Dr. Langford concurs. “I only send my patients to sites run by organizations that I know to have an excellent reputation for accuracy or whose content I have reviewed myself to assure that it is evidence-based,” she says. “I would not advocate giving patients their diagnosis code and suggesting they search randomly.”
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Explore This IssueSeptember 2007
Prescription for Information
Without formally recognizing it, many rheumatologists already give their patients “health information prescriptions.” In 2003, the American College of Physicians-American Society of Internal Medicine Foundation teamed up with the National Library of Medicine and launched a pilot program called the “Information Rx Project.” After writing a medication prescription, physicians were encouraged to give their patients a health information prescription that referred them to the MedlinePlus (www.medlineplus.gov), a consumer health site of the National Institutes of Health.
Preliminary findings from pilot projects with internists in Iowa, Georgia, and Virginia reveal that 97% of participating physicians make referrals to MedlinePlus and the overwhelming majority uses it daily. Internists who participated in the pilot programs said MedlinePlus empowers patients (54%), explains difficult concepts and procedures (43%), and improves patient–physician communication (42%).
When patients come to my office, I always ask them if they have Internet access. If so, I give them a list of reliable sites.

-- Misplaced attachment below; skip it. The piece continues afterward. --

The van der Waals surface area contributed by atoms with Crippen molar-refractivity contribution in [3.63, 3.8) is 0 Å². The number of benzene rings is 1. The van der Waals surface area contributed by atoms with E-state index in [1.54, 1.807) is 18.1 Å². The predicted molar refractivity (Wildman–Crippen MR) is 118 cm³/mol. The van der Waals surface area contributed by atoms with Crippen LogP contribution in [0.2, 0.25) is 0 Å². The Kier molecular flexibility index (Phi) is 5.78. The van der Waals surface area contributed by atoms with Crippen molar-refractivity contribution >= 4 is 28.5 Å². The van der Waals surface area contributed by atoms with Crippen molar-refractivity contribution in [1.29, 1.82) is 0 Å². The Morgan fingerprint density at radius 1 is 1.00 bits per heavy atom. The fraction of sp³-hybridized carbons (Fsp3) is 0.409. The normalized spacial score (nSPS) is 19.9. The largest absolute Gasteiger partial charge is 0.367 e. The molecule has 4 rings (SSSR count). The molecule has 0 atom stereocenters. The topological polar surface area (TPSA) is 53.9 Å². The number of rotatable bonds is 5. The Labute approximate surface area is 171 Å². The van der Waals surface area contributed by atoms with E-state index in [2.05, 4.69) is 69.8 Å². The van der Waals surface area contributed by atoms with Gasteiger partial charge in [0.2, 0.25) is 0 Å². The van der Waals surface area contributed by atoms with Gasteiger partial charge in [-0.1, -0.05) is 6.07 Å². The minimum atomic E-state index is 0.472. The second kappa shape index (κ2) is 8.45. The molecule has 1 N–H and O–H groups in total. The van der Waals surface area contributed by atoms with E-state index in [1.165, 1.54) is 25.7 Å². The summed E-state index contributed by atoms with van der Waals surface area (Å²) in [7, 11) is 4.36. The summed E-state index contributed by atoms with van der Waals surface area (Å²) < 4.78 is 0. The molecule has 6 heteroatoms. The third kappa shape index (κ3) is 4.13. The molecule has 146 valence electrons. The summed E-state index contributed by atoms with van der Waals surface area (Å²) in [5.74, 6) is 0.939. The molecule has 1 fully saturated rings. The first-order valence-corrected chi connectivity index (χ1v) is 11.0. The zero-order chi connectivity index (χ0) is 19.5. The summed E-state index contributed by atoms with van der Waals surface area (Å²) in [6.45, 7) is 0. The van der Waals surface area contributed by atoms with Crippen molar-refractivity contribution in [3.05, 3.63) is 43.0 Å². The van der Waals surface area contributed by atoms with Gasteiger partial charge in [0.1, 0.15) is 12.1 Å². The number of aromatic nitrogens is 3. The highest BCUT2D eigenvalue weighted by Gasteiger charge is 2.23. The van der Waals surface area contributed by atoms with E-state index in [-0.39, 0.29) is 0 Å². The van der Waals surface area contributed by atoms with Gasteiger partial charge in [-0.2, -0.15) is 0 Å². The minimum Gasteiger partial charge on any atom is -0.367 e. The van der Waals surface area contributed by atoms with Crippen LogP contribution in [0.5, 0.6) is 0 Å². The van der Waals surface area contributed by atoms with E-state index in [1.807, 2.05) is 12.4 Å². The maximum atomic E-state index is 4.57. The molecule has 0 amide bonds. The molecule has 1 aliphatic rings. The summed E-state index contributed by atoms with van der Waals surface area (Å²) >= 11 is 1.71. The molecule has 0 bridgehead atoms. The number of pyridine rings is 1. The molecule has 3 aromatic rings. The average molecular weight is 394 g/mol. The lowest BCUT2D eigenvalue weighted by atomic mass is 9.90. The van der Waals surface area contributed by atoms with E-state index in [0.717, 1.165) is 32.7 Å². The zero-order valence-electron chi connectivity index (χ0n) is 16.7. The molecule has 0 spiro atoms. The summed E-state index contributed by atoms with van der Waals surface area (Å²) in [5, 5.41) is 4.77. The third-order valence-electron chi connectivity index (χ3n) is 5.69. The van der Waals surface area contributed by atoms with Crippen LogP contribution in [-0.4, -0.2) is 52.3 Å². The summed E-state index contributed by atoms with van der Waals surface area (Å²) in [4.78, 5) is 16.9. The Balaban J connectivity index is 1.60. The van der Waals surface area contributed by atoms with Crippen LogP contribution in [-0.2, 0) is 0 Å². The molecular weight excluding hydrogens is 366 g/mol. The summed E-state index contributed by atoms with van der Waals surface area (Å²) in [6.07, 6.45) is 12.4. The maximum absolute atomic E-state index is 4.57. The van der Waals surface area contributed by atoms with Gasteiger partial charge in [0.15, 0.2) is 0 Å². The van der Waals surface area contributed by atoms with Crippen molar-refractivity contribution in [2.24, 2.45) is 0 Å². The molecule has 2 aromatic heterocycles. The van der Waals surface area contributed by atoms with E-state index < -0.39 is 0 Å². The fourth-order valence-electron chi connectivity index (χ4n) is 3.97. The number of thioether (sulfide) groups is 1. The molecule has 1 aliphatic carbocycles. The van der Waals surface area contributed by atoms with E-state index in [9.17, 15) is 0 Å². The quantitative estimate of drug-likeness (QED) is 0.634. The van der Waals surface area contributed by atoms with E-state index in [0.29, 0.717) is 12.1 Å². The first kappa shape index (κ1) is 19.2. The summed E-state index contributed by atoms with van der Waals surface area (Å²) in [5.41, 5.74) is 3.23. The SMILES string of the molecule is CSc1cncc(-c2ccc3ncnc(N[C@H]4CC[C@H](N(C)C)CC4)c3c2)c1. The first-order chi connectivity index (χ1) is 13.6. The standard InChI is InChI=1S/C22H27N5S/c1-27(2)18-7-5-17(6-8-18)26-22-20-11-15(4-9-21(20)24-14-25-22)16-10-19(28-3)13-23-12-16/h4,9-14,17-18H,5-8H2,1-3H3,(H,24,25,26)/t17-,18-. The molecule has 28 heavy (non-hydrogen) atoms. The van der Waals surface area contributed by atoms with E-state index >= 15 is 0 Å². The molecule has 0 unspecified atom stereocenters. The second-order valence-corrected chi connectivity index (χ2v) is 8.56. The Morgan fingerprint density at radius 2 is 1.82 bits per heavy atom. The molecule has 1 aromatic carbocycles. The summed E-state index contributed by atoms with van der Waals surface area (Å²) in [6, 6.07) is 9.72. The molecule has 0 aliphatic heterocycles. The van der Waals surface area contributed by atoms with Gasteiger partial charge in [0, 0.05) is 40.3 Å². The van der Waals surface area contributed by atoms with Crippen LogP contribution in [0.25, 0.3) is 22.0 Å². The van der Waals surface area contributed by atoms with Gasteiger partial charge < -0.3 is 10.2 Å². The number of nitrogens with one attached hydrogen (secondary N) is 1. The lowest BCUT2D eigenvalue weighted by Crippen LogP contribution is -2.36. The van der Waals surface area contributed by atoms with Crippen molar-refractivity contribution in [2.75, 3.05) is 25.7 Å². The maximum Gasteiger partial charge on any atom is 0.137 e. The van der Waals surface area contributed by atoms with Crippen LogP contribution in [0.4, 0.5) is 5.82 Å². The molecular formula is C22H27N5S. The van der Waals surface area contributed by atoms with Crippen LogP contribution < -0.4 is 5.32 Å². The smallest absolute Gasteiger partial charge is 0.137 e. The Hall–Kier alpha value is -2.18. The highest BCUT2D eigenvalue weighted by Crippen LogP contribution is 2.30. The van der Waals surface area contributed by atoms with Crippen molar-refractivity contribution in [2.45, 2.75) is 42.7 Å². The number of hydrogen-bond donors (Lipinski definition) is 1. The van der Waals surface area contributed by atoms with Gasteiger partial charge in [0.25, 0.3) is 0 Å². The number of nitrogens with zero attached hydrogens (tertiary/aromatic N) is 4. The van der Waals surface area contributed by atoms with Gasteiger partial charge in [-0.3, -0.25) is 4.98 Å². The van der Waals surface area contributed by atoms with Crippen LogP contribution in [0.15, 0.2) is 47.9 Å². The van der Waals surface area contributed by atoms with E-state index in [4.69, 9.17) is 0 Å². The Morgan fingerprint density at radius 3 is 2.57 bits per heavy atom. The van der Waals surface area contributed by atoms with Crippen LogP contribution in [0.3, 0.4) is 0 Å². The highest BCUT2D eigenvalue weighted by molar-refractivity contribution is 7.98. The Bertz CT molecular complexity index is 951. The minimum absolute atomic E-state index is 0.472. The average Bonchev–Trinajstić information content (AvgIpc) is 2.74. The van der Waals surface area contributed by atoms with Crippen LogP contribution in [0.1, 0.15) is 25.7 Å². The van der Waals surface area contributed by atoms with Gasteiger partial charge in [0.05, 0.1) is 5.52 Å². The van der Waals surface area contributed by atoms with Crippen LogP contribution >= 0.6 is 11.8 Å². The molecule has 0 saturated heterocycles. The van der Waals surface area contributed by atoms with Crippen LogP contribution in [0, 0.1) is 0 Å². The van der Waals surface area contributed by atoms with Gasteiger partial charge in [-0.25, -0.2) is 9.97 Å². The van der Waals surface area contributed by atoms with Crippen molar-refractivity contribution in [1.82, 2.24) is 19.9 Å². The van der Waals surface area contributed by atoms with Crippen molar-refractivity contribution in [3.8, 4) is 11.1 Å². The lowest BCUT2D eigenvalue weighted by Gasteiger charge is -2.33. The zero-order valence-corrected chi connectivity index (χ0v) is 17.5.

Dr. Schned takes the health information prescription concept one step further by downloading and printing the information from Web sites while in his office and giving it directly to his patients. “Since my colleagues and I have reviewed many Web sites, I have a ‘favorites’ list of sites that I know are trustworthy, from which I can choose items to print,” says Dr. Schned. “This way, I can tailor the information precisely to my patients’ needs. I usually tell them which sites I recommend and they appreciate that.
“My partners and I use several sources, such as academic sites like the Mayo Clinic, the Hospital for Special Surgery, and the Cleveland Clinic,” he continues. “We also have links to specialty societies, like the ACR, as well as foundations and non-profits, such as the Arthritis Foundation, Lupus Foundation, Vasculitis Foundation, and National Institutes of Health.”
Dr. Schned and his colleagues have also taken online information into their own hands by creating their own Park Nicollet Rheumatology Web pages. “For many topics, we developed our own information based on our perspective,” he says. “For example, we wrote our own information on lab tests and medications, as well as several ‘key’ diseases we treat, like lupus, rheumatoid arthritis, and degenerative joint disease.”